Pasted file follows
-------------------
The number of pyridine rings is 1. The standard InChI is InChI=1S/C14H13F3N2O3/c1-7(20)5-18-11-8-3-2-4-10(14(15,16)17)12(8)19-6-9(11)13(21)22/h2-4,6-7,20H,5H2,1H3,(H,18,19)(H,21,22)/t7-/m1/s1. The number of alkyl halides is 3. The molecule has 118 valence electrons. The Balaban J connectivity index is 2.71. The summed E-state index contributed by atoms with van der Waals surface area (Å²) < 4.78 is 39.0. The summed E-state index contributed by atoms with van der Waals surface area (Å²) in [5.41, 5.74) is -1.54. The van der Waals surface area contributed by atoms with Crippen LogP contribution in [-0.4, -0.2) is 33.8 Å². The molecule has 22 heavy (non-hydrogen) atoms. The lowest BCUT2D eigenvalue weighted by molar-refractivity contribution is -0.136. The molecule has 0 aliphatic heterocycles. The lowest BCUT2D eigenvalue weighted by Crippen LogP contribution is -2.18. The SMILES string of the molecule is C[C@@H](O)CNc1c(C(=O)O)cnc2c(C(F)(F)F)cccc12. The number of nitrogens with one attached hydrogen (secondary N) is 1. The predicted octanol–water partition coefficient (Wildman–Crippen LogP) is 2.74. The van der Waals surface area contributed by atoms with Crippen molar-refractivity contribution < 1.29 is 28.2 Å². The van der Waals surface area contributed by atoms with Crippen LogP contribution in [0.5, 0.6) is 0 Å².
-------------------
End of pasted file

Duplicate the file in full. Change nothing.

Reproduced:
The number of pyridine rings is 1. The standard InChI is InChI=1S/C14H13F3N2O3/c1-7(20)5-18-11-8-3-2-4-10(14(15,16)17)12(8)19-6-9(11)13(21)22/h2-4,6-7,20H,5H2,1H3,(H,18,19)(H,21,22)/t7-/m1/s1. The number of alkyl halides is 3. The molecule has 118 valence electrons. The Balaban J connectivity index is 2.71. The summed E-state index contributed by atoms with van der Waals surface area (Å²) < 4.78 is 39.0. The summed E-state index contributed by atoms with van der Waals surface area (Å²) in [5.41, 5.74) is -1.54. The van der Waals surface area contributed by atoms with Crippen LogP contribution in [-0.4, -0.2) is 33.8 Å². The molecule has 22 heavy (non-hydrogen) atoms. The lowest BCUT2D eigenvalue weighted by molar-refractivity contribution is -0.136. The molecule has 0 aliphatic heterocycles. The lowest BCUT2D eigenvalue weighted by Crippen LogP contribution is -2.18. The SMILES string of the molecule is C[C@@H](O)CNc1c(C(=O)O)cnc2c(C(F)(F)F)cccc12. The number of nitrogens with one attached hydrogen (secondary N) is 1. The predicted octanol–water partition coefficient (Wildman–Crippen LogP) is 2.74. The van der Waals surface area contributed by atoms with Crippen molar-refractivity contribution < 1.29 is 28.2 Å². The van der Waals surface area contributed by atoms with Crippen LogP contribution in [0.5, 0.6) is 0 Å².